Research partnership grants launched by UK and US

A higher education grant competition has been launched as a major collaboration between the United States and United Kingdom. The Global Innovation Initiative plans to strengthen higher education research partnerships between the US, UK and selected countries – Brazil, China, India and Indonesia.

The two governments expect the initiative to provide grant opportunities for university consortia on topics of global significance in science, technology, engineering and mathematics (STEM) in the following four areas: energy, climate change and the environment; agriculture, food security and water; public health and well-being; and urbanisation.

A press release said grants of up to US$250,000 would fund new research activities, faculty and researcher exchanges, joint publications and symposia, and various other multilateral efforts.

Applications for both countries’ competitions are open now, and grant recipients will be announced in early 2014.

One of the initiative’s prime goals is to build multilateral research capacity at higher education institutions in the US, the UK, and the four other countries, acknowledging these nations’ growing contributions to the global knowledge economy and to solving globally important issues.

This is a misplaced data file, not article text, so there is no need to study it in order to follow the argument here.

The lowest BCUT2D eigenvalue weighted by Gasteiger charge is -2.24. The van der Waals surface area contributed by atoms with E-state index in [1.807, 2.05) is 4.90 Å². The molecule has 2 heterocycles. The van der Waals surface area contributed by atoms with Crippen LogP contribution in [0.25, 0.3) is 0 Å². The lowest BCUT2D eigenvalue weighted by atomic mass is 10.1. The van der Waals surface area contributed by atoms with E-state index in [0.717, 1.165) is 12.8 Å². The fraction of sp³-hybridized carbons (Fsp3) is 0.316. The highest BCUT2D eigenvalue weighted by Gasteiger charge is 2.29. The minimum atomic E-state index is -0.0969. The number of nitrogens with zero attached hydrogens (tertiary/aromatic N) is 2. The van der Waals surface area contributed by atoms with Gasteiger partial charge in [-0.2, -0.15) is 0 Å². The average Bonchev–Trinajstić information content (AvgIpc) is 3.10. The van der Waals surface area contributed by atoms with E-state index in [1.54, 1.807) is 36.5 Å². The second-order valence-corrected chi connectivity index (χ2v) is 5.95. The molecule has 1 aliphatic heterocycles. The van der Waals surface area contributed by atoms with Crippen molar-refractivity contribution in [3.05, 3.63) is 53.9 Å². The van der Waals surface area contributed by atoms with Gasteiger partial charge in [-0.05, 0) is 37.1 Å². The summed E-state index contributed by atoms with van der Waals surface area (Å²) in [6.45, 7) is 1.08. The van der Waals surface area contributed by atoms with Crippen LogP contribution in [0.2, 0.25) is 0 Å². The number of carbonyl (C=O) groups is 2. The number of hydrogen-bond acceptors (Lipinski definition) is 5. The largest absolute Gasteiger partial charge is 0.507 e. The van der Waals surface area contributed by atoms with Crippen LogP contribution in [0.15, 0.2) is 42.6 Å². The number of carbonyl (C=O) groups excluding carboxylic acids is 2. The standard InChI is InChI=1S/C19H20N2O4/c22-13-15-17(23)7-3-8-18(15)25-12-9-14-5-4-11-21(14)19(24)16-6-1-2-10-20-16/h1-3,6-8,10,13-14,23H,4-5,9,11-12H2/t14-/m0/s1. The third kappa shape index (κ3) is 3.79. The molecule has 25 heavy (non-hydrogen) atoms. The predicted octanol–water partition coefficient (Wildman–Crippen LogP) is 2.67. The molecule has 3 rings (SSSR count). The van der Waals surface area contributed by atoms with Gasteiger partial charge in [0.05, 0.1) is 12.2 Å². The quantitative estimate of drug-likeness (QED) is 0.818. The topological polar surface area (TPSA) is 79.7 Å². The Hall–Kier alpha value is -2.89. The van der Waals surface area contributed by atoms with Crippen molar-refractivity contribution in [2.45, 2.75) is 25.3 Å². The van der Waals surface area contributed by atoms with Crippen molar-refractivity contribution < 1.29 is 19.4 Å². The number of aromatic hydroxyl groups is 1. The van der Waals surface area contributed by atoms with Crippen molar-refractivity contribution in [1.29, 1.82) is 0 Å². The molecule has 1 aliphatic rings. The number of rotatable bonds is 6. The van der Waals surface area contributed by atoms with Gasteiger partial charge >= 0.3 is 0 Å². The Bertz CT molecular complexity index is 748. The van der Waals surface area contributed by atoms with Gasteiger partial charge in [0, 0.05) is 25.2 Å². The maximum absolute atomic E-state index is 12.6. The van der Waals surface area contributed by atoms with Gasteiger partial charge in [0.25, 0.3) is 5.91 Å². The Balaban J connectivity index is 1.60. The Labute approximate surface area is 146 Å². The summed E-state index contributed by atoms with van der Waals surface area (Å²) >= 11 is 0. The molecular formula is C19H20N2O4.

Two parallel but separate grant competitions will be offered in the UK and the US and an institution from either country will be required to take the lead on the partnership. Partnership proposals with a US lead institution will apply through the competition in that country and those with a UK lead institution will apply through the UK competition.

The initiative is funded by the US Department of State, UK Department for Business, Innovation and Skills, and the British Council, which will also serve as the implementing partner in the UK.

In the US, the Institute of International Education will implement the programme in partnership with the US Department of State’s Bureau of Educational and Cultural Affairs.

“The Global Innovation Initiative will build on the long history of collaboration between the UK and US in higher education, research and development – reflecting our mutual recognition that STEM education and a strong innovation ecosystem are essential elements of economic prosperity, national security, health and welfare, and environmental sustainability,” said Meghann Curtis, US State Department deputy assistant secretary for academic programmes.